Teacher’s Checklist                  

PRE-WRITE                                                                                                          ü

a.  Have students practiced the language necessary to complete the writing task?



b.  Have students thought/talked about what they are going to write?




WRITE                                                                                                                   ü

c.  Is there a model of the format?  (letter, paragraph, sentences)



d.  Is there model language students can refer while writing?




REVISE and EDIT                                                                                                 ü

e.  Do students review their writing by reading it aloud – alone or together?



f.   Do students use a checklist to review their writing?



g.  Does the teacher check if the writing task is complete?



h.  Does the teacher give feedback on content?



i.   Does the teacher give feedback on language?



j.   Do students correct their writing?



Key to Teacher’s Checklist                  


a.  Students need practice with the target vocabulary and grammar before they can control it in writing.  The easiest way to ensure this is to do writing as the culminating activity for any language learning lesson (i.e. grammar, vocabulary, listening/speaking).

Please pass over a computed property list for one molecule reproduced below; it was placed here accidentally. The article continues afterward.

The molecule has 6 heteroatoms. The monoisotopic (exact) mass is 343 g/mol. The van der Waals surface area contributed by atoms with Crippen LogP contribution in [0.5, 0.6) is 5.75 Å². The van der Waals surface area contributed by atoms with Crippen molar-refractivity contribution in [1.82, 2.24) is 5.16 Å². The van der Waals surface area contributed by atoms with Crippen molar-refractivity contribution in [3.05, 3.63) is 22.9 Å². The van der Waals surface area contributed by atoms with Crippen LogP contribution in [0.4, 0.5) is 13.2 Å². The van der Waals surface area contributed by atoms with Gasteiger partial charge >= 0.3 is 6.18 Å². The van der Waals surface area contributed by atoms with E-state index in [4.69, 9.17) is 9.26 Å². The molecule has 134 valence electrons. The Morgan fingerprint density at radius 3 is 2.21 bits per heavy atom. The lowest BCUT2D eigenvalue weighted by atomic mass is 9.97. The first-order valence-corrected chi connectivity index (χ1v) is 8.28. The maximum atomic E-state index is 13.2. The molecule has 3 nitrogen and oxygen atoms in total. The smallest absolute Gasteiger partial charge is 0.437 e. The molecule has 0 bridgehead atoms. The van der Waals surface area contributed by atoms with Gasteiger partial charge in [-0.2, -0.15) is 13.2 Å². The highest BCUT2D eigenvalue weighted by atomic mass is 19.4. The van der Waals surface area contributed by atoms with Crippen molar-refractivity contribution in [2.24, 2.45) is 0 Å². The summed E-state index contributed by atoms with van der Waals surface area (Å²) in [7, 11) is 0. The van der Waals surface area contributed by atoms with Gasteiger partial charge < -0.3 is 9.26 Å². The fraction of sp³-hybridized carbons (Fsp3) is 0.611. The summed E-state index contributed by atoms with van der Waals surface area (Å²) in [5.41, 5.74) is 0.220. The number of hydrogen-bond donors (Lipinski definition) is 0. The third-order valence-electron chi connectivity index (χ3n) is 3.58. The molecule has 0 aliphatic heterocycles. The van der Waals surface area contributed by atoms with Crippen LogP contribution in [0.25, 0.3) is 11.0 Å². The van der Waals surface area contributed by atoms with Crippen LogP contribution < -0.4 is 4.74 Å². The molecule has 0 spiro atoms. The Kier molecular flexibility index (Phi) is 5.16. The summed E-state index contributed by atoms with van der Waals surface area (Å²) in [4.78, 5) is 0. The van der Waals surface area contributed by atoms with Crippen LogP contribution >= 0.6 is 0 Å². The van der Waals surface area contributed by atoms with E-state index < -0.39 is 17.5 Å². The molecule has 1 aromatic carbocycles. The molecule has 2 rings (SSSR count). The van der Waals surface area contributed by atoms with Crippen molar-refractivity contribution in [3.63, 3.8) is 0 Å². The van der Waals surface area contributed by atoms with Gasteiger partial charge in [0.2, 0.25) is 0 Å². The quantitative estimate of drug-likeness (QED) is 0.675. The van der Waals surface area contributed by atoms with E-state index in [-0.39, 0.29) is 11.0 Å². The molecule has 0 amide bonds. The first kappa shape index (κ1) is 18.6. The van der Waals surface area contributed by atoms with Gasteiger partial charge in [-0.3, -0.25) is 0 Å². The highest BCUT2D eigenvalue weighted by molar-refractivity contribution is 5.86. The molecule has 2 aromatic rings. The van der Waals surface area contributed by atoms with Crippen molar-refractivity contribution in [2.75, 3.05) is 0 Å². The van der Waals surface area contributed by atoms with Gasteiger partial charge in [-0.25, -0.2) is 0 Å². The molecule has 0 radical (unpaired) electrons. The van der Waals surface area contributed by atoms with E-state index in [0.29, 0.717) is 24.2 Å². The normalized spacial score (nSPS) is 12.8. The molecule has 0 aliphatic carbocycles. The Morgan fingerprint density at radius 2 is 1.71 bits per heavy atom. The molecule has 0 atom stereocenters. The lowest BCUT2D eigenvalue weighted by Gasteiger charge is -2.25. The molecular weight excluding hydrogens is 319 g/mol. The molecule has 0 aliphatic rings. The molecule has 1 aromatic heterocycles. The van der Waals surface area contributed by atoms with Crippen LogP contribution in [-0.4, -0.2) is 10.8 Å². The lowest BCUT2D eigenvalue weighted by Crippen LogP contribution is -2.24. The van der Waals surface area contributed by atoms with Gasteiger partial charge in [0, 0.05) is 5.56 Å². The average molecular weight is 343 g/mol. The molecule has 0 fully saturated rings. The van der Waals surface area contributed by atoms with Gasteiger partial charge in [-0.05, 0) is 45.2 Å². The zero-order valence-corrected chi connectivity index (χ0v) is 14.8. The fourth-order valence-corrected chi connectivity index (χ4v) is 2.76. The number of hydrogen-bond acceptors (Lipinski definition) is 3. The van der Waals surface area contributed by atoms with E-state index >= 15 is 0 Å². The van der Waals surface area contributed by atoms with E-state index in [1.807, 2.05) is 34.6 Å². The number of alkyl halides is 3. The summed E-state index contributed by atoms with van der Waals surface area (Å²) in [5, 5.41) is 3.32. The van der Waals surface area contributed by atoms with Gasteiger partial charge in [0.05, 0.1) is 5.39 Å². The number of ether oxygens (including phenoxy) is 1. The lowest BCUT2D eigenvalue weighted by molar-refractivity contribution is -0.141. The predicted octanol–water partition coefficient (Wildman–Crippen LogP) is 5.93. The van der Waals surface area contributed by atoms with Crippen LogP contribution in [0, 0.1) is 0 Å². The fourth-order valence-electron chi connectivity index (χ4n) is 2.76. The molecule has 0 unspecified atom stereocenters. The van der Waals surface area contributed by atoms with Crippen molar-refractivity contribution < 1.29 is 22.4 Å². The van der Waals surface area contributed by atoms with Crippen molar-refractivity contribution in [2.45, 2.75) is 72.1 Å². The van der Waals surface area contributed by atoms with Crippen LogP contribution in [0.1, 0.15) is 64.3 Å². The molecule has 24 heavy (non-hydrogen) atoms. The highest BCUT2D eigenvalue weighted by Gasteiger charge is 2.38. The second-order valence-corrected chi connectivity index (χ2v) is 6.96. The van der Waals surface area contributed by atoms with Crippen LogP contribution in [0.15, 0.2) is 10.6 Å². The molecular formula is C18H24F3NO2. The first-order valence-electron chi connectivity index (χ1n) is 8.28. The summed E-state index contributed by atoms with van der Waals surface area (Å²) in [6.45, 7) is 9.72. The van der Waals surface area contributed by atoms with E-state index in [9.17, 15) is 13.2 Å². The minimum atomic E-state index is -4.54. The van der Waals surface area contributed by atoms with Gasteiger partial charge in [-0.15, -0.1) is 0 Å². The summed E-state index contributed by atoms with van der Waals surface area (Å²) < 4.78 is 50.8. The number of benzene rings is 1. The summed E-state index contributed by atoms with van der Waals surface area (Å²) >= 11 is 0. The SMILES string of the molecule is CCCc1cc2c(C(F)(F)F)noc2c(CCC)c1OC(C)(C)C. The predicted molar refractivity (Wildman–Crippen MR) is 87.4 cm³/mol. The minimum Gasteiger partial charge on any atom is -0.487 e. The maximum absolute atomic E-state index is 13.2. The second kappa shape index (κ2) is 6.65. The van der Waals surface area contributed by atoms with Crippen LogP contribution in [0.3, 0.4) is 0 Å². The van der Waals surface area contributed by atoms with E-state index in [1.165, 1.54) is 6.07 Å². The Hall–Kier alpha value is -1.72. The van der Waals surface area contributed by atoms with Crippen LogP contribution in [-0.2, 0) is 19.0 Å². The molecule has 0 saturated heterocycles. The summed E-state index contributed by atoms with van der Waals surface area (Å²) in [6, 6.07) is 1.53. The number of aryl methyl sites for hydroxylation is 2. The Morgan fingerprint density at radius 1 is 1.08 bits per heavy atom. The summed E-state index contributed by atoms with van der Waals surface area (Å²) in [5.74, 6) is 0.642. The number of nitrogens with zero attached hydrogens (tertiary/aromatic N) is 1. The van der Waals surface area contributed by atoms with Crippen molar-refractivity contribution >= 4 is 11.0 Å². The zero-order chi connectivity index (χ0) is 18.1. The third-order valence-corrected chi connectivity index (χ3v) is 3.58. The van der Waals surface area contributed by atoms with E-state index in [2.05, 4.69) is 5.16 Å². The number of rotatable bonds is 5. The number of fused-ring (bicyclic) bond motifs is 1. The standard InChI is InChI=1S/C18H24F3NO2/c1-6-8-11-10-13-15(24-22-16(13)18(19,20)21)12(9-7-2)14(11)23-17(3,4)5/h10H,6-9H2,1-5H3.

b.  Low-level students need time to develop their responses before they write.  Talk things out first as a class or in pairs.


c.   Present a model. Check student comprehension of the model.  Ask students to identify features in the format (i.e. title, indentation, double spaces,).  Ask comprehension questions to confirm student comprehension of content too.

 d.  To become independent writers, students need to know how to use reference material (in this case, the model language).  If they are using newvocabulary, have them locate their vocabulary list.  If they are using a particular grammar structure, have them locate the corresponding grammar chart. 


e.   Revising is essential to the writing process.  Make sure students have a review routine such as reading their writing aloud to themselves and then a partner. 

f.    Focus the editing process.  You can supply an editing checklist, or students can keep a running checklist of the types of errors they make.  See the example below. 

      Show students how to use an editing checklist. Present an incorrect model and go through the checklist to find the errors. 

g.   Writers can always say more.   Read student writing and orally ask (or write questions) to get them to flesh out their writing.  With training, students can also do this questions-asking as they read their writing aloud to one another in pairs (see e above).

h.   Writing is meaningful.  Write a personal comment or orally give a personal response (i.e. That sounds like a fun!  or You have a big family!).

i.    Give focused feedback but don’t do all the work.  Circle the errors and let students figure them out.  If you indicate the number of each type of error in the editing checklist, students can understand the nature of their errors  (see example below). 

      I do not code errors on the page (i.e. indicate sp. for spelling error and wc for word choice) because low-level students get so easily overwhelmed by too many markings and too much print on a page.

j.    Correcting writing is a step in the writing process.  Have students work individually or in pairs to correct their writing and then hand in their final draft.


Student’s Checklist 


Check for:






  Capital letters






  1 subject + 1 verb






*  You can indicate the number of each type of error in the students writing, so they can understand where they need to focus their efforts.